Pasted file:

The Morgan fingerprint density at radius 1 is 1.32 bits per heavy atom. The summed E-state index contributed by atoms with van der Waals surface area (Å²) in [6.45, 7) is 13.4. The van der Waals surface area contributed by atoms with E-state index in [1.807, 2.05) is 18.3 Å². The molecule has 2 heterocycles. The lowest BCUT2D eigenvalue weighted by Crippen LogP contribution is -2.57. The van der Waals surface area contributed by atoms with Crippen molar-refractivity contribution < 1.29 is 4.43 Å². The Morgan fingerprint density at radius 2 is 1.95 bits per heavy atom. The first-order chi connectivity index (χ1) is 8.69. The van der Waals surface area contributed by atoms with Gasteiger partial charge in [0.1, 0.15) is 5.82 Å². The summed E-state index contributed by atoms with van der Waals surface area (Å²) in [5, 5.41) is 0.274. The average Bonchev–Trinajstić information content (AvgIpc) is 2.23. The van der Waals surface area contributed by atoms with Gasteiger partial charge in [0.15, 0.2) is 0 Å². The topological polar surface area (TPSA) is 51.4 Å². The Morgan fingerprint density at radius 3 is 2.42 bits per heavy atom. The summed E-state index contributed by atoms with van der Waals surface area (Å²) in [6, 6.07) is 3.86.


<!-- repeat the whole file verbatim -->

The Morgan fingerprint density at radius 1 is 1.32 bits per heavy atom. The summed E-state index contributed by atoms with van der Waals surface area (Å²) in [6.45, 7) is 13.4. The van der Waals surface area contributed by atoms with E-state index in [1.807, 2.05) is 18.3 Å². The molecule has 2 heterocycles. The lowest BCUT2D eigenvalue weighted by Crippen LogP contribution is -2.57. The van der Waals surface area contributed by atoms with Crippen molar-refractivity contribution < 1.29 is 4.43 Å². The Morgan fingerprint density at radius 2 is 1.95 bits per heavy atom. The first-order chi connectivity index (χ1) is 8.69. The van der Waals surface area contributed by atoms with Gasteiger partial charge in [0.1, 0.15) is 5.82 Å². The summed E-state index contributed by atoms with van der Waals surface area (Å²) in [5, 5.41) is 0.274. The average Bonchev–Trinajstić information content (AvgIpc) is 2.23. The van der Waals surface area contributed by atoms with Gasteiger partial charge in [0.15, 0.2) is 0 Å². The topological polar surface area (TPSA) is 51.4 Å². The Morgan fingerprint density at radius 3 is 2.42 bits per heavy atom. The summed E-state index contributed by atoms with van der Waals surface area (Å²) in [6, 6.07) is 3.86.